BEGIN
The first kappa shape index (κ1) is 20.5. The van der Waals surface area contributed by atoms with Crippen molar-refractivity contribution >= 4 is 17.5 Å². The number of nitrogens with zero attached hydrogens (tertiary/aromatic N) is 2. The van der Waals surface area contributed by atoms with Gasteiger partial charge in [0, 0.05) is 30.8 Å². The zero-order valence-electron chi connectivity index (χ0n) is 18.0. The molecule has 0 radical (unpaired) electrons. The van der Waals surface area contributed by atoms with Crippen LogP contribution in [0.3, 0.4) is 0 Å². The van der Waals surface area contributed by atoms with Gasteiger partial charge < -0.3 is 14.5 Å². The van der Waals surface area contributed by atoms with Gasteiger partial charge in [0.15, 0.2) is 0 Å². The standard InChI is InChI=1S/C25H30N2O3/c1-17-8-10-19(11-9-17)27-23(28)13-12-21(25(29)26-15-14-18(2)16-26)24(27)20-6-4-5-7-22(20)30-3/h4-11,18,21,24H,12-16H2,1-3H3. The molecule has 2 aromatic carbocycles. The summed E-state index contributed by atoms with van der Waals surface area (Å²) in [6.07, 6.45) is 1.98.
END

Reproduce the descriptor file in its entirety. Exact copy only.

The first kappa shape index (κ1) is 20.5. The van der Waals surface area contributed by atoms with Crippen molar-refractivity contribution >= 4 is 17.5 Å². The number of nitrogens with zero attached hydrogens (tertiary/aromatic N) is 2. The van der Waals surface area contributed by atoms with Gasteiger partial charge in [0, 0.05) is 30.8 Å². The zero-order valence-electron chi connectivity index (χ0n) is 18.0. The molecule has 0 radical (unpaired) electrons. The van der Waals surface area contributed by atoms with Crippen LogP contribution in [0.3, 0.4) is 0 Å². The van der Waals surface area contributed by atoms with Gasteiger partial charge < -0.3 is 14.5 Å². The van der Waals surface area contributed by atoms with Gasteiger partial charge in [0.15, 0.2) is 0 Å². The standard InChI is InChI=1S/C25H30N2O3/c1-17-8-10-19(11-9-17)27-23(28)13-12-21(25(29)26-15-14-18(2)16-26)24(27)20-6-4-5-7-22(20)30-3/h4-11,18,21,24H,12-16H2,1-3H3. The molecule has 2 aromatic carbocycles. The summed E-state index contributed by atoms with van der Waals surface area (Å²) in [6.07, 6.45) is 1.98.